Security breaches are serious problems in the computer age because data and information are stored electronically and people have an expectation of privacy. The Internet and other web services make it easy for a user to obtain unauthorized access to confidential information. When an organization, even a college campus, recognizes the value of the information and assesses the risks, threats, and vulnerabilities, appropriate security practices and risk management techniques help secure confidential and personal information in this constantly growing, electronically connected environment.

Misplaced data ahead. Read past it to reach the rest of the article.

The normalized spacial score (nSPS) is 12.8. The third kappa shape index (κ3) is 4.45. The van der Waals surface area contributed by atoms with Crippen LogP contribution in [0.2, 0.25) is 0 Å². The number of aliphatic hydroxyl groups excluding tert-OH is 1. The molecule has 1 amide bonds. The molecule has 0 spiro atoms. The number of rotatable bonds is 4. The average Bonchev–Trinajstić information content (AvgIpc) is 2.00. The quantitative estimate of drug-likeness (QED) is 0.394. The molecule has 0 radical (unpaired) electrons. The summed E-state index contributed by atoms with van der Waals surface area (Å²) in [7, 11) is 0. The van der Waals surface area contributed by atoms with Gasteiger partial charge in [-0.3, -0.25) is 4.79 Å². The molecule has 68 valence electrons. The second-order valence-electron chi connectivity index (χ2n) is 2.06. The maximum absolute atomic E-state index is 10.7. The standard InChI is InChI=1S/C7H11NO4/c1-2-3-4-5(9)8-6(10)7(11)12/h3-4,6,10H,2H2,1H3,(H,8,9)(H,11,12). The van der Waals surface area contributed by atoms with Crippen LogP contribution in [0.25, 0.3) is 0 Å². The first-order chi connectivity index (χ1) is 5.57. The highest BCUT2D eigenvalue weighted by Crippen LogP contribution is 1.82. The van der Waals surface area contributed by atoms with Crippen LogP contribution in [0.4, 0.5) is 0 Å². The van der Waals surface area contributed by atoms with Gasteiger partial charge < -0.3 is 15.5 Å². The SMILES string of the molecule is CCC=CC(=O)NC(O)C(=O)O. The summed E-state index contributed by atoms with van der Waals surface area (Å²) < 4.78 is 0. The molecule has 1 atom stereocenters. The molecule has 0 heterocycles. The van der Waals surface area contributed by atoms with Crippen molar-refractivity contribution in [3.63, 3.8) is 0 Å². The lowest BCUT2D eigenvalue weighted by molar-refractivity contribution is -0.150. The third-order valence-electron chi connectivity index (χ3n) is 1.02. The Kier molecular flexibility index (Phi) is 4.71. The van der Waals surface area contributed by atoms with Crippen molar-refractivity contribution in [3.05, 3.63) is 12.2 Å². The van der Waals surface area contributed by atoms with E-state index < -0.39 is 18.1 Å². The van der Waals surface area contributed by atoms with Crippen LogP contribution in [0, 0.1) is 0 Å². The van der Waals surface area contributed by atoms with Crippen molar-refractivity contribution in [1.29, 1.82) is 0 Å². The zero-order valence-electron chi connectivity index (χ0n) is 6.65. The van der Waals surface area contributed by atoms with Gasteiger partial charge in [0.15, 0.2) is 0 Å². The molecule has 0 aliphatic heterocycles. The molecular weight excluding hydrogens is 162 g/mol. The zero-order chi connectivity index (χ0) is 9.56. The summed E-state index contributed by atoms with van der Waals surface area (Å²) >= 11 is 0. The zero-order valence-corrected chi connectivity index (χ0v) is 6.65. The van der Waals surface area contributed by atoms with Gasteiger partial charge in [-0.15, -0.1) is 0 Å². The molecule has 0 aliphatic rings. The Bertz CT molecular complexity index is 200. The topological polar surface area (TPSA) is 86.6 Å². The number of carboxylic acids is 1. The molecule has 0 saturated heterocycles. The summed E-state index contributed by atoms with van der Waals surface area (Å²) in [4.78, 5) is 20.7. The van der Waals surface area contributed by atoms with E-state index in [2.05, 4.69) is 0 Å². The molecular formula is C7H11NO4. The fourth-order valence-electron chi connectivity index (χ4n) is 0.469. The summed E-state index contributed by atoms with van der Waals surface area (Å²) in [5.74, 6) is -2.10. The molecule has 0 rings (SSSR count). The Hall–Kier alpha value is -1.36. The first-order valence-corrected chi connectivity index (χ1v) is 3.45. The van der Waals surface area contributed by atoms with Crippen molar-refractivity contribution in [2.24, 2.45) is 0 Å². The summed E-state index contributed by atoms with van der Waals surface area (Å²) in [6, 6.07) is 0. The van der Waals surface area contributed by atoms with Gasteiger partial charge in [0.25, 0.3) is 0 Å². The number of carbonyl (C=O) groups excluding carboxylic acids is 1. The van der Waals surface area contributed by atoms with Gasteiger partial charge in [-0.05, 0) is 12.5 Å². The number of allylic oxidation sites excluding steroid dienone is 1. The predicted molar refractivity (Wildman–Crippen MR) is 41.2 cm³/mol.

Conklin, W. A., White, G., Williams, D., Davis, R., & Cothren, C. (2012). Principles of computer security: CompTIA Security+™ and beyond (3rd ed.). New York, NY: McGraw Hill. Whitman, M. E., & Mattord, H. J. (2010). Management of information security (3rd ed.). Boston, MA: Course Technology. Whitman, M. E., & Mattord, H. J. (2011). Readings and cases in information security: Law and ethics. Boston, MA: Course Technology.